Characters propel serial killer novel past familiar elements


Photo courtesy of Chelsea Cain

Robert Starr

It’s an unfortunate truth that every serial killer series, no matter how good, will ultimately be compared to Thomas Harris’ Hannibal Lecter novels. On the surface, Chelsea Cain’s anti-hero, Gretchen Lowell, is just a blonde and beautiful female Lecter, and perhaps that was the initial seed that led to “Heartsick,” the first book in the series. But by the sixth book, “Let Me Go,” Lowell has taken on a life of her own and, thanks to Cain’s restraint, is nowhere near overstaying her welcome.

For the uninitiated, Cain’s series focuses on the exploits of police detective Archie Sheridan, a one-time victim of the Portland Beauty Killer (Lowell), who seduced him before kidnapping him, torturing him and removing his spleen. Just as he spent his career obsessing over capturing her, she’s spent hers obsessed with him, compulsively stalking him and sparing his life out of, what might loosely be called, love. Sheridan also finds himself the inamorata of Susan Ward, a reporter whose stories lead her head-first into danger, often crossing paths with Lowell.

These archetypes aren’t anything new — we’ve seen the charming serial killer, the hard-boiled detective and plucky reporter a million times — but here, they feel like genuine characters, inhabiting the various elements of the narrative, which Cain juggles effortlessly. Her books don’t have the dark realism of a certain other well-known serial killer series, but what they lack in believability, they make up in sheer fun and unexpected humor.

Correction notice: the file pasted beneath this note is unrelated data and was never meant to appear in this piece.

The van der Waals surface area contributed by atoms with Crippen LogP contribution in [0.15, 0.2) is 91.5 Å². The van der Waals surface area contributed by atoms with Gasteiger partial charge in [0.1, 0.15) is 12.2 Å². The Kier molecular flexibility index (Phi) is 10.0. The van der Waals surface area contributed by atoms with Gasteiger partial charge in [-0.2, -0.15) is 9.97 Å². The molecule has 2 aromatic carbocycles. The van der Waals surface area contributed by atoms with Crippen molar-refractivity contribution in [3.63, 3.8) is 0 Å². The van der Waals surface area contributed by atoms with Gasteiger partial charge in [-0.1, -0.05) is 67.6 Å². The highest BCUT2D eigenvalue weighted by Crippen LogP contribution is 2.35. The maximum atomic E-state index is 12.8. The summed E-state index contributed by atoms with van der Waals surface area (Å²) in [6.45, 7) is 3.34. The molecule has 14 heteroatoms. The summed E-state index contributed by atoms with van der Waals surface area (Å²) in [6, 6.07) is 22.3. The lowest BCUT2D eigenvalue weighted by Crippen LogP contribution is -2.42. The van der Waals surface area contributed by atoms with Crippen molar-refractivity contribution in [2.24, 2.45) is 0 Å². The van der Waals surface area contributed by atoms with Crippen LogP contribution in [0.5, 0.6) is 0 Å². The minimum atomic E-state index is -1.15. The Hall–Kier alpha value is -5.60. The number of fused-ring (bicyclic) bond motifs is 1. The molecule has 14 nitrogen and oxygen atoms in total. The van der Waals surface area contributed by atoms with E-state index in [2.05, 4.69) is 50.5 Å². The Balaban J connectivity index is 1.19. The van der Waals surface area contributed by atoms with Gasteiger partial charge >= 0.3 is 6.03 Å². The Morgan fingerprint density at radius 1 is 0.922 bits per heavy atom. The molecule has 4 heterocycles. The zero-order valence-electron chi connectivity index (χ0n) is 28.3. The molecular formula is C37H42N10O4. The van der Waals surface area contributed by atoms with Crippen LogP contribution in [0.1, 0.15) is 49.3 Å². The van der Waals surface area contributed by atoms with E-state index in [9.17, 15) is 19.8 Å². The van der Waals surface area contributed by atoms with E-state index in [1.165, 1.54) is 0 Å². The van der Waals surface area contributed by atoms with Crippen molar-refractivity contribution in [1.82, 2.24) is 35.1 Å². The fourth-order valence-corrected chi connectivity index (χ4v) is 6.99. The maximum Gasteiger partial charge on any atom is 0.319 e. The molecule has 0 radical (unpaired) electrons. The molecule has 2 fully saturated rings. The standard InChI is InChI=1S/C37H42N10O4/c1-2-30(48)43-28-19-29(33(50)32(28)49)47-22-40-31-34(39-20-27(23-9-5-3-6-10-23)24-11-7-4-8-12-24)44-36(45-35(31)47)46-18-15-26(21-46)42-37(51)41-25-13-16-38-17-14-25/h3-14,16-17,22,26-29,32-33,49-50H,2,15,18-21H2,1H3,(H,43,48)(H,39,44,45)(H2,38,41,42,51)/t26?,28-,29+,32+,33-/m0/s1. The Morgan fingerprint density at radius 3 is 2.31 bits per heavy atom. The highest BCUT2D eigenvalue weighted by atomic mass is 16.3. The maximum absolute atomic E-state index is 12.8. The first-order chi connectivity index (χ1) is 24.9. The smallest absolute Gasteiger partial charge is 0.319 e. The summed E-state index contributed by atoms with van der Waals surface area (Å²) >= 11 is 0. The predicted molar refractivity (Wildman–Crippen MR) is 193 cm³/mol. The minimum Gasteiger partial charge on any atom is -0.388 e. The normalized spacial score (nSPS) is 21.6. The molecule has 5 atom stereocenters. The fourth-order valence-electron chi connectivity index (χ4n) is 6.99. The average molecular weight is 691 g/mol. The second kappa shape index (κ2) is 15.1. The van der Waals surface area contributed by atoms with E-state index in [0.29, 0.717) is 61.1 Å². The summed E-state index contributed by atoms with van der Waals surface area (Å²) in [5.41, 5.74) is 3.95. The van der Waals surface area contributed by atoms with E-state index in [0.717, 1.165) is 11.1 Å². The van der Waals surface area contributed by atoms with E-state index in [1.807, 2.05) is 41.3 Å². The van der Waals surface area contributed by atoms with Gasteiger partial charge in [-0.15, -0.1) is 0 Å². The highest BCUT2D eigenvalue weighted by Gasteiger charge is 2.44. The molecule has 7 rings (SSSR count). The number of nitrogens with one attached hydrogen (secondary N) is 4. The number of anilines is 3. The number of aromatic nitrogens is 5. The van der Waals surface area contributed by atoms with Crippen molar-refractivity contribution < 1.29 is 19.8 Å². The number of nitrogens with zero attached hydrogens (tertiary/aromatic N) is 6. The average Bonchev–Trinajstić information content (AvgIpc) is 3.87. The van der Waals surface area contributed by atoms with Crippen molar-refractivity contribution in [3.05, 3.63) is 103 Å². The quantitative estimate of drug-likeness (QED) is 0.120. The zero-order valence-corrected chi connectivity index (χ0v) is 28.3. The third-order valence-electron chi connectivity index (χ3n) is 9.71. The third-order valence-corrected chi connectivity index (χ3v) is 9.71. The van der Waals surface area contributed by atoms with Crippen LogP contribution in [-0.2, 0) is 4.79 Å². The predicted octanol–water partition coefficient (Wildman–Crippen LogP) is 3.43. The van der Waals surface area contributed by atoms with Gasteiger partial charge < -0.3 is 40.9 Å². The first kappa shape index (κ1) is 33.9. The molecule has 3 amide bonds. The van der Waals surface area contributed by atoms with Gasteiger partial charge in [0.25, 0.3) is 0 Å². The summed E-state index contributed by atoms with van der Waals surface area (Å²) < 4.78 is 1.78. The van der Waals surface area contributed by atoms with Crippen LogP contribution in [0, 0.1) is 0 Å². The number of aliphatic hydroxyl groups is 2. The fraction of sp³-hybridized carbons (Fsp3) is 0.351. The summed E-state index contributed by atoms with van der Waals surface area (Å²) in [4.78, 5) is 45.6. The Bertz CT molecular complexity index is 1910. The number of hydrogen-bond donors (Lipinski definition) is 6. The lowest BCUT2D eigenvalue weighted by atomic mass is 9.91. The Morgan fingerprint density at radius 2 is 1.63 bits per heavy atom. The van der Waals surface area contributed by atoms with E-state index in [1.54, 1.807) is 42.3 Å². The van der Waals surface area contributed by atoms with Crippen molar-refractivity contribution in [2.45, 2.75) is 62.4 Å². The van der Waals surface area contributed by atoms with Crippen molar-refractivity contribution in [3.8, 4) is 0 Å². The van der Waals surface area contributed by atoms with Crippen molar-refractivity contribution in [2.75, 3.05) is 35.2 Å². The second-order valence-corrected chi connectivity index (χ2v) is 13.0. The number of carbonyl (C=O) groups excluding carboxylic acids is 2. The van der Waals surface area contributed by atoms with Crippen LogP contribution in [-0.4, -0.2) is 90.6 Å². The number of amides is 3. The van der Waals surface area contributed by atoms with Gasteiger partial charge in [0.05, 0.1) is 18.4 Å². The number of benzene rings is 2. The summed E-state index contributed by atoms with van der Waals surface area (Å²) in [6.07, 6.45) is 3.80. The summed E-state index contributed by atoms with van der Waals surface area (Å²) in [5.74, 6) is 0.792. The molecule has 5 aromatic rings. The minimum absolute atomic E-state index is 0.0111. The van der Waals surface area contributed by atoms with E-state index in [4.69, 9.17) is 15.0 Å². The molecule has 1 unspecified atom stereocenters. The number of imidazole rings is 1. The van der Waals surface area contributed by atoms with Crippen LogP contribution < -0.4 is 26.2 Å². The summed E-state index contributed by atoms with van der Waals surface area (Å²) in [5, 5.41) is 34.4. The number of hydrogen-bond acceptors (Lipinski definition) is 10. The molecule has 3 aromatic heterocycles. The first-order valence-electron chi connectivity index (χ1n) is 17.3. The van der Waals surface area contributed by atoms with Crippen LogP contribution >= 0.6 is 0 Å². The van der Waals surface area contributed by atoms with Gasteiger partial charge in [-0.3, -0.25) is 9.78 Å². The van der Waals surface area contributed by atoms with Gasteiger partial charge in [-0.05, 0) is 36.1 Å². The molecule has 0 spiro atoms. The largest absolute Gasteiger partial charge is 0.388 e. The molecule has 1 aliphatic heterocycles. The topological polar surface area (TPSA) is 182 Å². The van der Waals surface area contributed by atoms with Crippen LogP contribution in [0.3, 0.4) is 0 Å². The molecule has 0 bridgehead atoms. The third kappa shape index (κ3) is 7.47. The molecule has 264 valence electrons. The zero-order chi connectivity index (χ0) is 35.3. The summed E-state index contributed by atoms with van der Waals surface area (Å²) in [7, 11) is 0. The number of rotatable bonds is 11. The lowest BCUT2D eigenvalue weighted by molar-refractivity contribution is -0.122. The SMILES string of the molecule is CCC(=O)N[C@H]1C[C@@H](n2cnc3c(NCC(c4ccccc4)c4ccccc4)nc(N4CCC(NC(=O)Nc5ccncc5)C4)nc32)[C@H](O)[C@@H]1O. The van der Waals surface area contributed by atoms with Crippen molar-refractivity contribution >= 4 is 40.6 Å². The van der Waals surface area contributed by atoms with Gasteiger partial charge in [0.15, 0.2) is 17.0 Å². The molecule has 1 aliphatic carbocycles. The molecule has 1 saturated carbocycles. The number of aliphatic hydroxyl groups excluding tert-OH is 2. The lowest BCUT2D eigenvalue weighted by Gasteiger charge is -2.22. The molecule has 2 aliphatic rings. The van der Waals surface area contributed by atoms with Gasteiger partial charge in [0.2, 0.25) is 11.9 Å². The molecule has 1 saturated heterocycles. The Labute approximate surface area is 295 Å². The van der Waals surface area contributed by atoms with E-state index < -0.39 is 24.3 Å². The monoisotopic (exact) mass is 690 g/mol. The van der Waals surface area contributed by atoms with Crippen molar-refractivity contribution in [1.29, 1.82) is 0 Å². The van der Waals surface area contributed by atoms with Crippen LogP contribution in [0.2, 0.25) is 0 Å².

The story this time involves a murder taking place during a fancy party on a private island, attended by both Sheridan and Ward. And, of course, because it’s a mystery, the party happens to be a Halloween masquerade, where every masked attendee is a suspect. 

Cain handles the mystery elements well enough, but the reason we’re reading is to see more of the Beauty Killer herself, whom Cain wisely avoids putting at the center of the story. In fact, for the first half of the book, there’s barely more than a mention of her, though the promise of her return is enough to keep readers turning the pages through the somewhat clunky and expository early chapters. 

Not surprisingly, Lowell eventually finds her way into the story, but she never overshadows it. Additionally, without becoming a completely different person, she has grown throughout the six books in the series, as has the other characters’ awareness of her. It’s not so much that they can outsmart her, it’s that they know exactly what won’t outsmart her.

While we wish we had seen more of Lowell by the book’s end, a little bit goes a long way. Thankfully, Cain has provided more than enough mystery to satisfy readers and leave them hungry for the next book in the series.